You'd better think
<B>You'd better think</B>According to Brian Wansink, author of the fascinating, informative <B>Mindless Eating</B>, we make more than 200 decisions about eating every day. It's no wonder Americans have such a love-hate relationship with our food.
Wansink, director of the Cornell University Food and Brand Lab, has made a career breaking down the phenomenon of mindless eating: We ignore serving sizes even when they're printed right on the label. We gravitate toward name brands because we assume we are getting a better product. We roll through the drive-through for French fries even though we know a banana would be an infinitely healthier snack choice.
Why do we sabotage ourselves with reckless consumption? It's easy to blame the food industry, but Wansink doesn't cast blame there and urges readers not to, either. (He hears regularly from food-industry reporters writing conspiracy stories such as why Pop-Tarts come two to a package if a serving size is one. Does the Kellogg's brand want us to become helplessly hooked on their toaster pastries? No, Wansink explains. It's a simple issue of economics: It's cheaper for the company to package two tarts together).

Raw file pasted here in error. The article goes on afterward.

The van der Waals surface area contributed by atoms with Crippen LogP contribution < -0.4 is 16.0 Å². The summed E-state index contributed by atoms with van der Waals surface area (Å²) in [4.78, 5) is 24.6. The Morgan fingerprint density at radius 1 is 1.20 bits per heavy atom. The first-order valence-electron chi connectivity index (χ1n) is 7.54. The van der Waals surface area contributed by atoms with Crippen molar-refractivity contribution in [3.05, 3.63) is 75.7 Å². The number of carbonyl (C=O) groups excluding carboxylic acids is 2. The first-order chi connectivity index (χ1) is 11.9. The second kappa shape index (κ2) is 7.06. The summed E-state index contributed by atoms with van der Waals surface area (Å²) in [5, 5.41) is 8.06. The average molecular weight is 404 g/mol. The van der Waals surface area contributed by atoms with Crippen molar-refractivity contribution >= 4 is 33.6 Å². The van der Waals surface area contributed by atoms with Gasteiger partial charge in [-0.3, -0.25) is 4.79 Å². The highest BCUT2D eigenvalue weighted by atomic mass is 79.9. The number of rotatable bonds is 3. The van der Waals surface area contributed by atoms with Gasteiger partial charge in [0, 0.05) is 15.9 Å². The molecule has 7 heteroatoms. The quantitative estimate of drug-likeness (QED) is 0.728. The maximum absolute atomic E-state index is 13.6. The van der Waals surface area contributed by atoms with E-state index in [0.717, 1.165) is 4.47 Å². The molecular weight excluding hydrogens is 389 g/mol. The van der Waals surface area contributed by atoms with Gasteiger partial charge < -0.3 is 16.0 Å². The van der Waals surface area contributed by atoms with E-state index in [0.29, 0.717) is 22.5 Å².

Instead, Wansink puts the onus on readers to be thoughtful consumers both at the store and at the table and offers sensible ways to do just that. We may not be able to outlaw every drive-through restaurant or tax every pint of ice cream in our community, he writes, but we can re-engineer our personal food environment to help us and our families eat better.